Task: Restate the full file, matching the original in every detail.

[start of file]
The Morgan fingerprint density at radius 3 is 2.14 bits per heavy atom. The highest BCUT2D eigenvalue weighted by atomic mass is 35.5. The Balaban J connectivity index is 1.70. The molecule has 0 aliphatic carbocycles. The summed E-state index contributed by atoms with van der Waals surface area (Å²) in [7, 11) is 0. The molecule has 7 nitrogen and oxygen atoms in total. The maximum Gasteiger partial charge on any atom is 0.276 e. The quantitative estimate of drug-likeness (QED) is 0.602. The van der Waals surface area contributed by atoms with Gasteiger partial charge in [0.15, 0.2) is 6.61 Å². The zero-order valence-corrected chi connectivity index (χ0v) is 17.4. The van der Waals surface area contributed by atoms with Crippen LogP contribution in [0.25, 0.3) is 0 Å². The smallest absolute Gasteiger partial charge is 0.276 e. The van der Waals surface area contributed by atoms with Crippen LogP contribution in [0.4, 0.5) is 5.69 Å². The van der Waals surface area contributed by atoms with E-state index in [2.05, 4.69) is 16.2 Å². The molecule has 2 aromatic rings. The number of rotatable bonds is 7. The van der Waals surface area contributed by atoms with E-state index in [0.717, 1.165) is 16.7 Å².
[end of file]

The Morgan fingerprint density at radius 3 is 2.14 bits per heavy atom. The highest BCUT2D eigenvalue weighted by atomic mass is 35.5. The Balaban J connectivity index is 1.70. The molecule has 0 aliphatic carbocycles. The summed E-state index contributed by atoms with van der Waals surface area (Å²) in [7, 11) is 0. The molecule has 7 nitrogen and oxygen atoms in total. The maximum Gasteiger partial charge on any atom is 0.276 e. The quantitative estimate of drug-likeness (QED) is 0.602. The van der Waals surface area contributed by atoms with Gasteiger partial charge in [0.15, 0.2) is 6.61 Å². The zero-order valence-corrected chi connectivity index (χ0v) is 17.4. The van der Waals surface area contributed by atoms with Crippen LogP contribution in [0.25, 0.3) is 0 Å². The smallest absolute Gasteiger partial charge is 0.276 e. The van der Waals surface area contributed by atoms with Crippen LogP contribution in [0.4, 0.5) is 5.69 Å². The van der Waals surface area contributed by atoms with E-state index in [2.05, 4.69) is 16.2 Å². The molecule has 2 aromatic rings. The number of rotatable bonds is 7. The van der Waals surface area contributed by atoms with E-state index in [0.717, 1.165) is 16.7 Å².